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Friday, August 29, 2008

Pawnshops Grab The Gold Ring

Credit Woes, High Prices Drive Consumers to Find New Home for Old Rolex

The U.K.'s alternative-credit industry has struck gold -- literally.

Business is booming at the country's pawnbrokers as the effect of the credit crunch forces a small but increasing number of consumers to sell their gold. And with gold trading close to record prices, the number of outright sellers of the precious metal has risen, mirroring similar trends in the U.S.

"Banks have been stricter over the last several years and have tightened lending criteria, which has created more demand for alternative forms such as pawnbroking," said Des Milligan, chief executive of the U.K. National Pawnbrokers Association. "This has been completely exacerbated by the credit crunch."

Gold has risen some $200 a troy ounce from a year ago, when the credit crunch first erupted into the British psyche. It is hovering near $840 an ounce on the world spot market. At one point in March, it hit a peak of $1,032.50 an ounce.

The precious metal always has been a popular item for mens wedding rings and at pawnbrokers. Even a piece of broken jewelry that might have little value to its owner can be pledged to the pawnbroker, who pays the item's owner a fee over a set time period. The pawnbroker collects interest on the pledge if the consumer redeems the item.

Unredeemed items at the end of the contract term are generally sent to public auction for sale, or, if that isn't successful, the pawnbroker buys them back and sells them itself. More than 97% of U.K. pawnbroker pledges are gold and diamonds.

H&T Group, which is one of two publicly traded pawnbrokers in Britain along with Albemarle & Bond Holdings, has been in business since the late 19th century. H&T's first-half profit was up 38% to £3.1 million ($5.7 million) from a year earlier. The company said this has been driven by a simple message on the marketing side: "We buy gold."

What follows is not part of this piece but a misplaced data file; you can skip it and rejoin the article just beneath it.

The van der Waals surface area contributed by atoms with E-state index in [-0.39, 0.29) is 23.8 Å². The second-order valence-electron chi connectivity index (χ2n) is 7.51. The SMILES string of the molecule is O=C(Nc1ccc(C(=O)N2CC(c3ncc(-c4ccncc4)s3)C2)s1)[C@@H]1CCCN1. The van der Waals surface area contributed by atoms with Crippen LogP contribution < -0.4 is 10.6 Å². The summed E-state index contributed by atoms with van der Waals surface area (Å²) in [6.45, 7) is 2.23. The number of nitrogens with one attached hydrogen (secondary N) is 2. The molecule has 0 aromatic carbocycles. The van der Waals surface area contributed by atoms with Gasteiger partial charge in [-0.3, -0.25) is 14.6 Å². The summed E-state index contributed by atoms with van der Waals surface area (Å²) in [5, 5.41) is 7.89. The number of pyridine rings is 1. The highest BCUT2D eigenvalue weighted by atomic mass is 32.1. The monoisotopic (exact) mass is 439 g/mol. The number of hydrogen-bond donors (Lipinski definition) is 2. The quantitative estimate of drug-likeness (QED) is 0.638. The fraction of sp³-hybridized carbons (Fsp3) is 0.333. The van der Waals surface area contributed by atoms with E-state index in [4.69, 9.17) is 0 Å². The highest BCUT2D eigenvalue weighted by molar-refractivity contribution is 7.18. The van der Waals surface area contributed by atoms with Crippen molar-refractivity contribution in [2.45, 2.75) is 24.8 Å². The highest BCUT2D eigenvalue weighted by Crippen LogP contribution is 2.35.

Laurent Genthialon, H&T's director of finance, said the introduction of simpler buyback contracts has boosted its business. In addition, the advent of Web sites such as eBay has made it more acceptable for people to sell secondhand items, he said.

Pawnbrokers also are roping in a new type of customer -- small-business owners who are having trouble obtaining credit from retail banks and instead opt for pawnbroker payouts to secure financing.

"Expensive gold jewelry or Rolex watches are now being used to redeem at pawnbrokers, with business people able to borrow large amounts on the back of this, perhaps £30,000 to £40,000," said Mr. Milligan. But unlike the goods pawned by consumers, these items are almost always redeemed eventually, he said.

By: Andrea Hotter
Wall Street Journal; August 28, 2008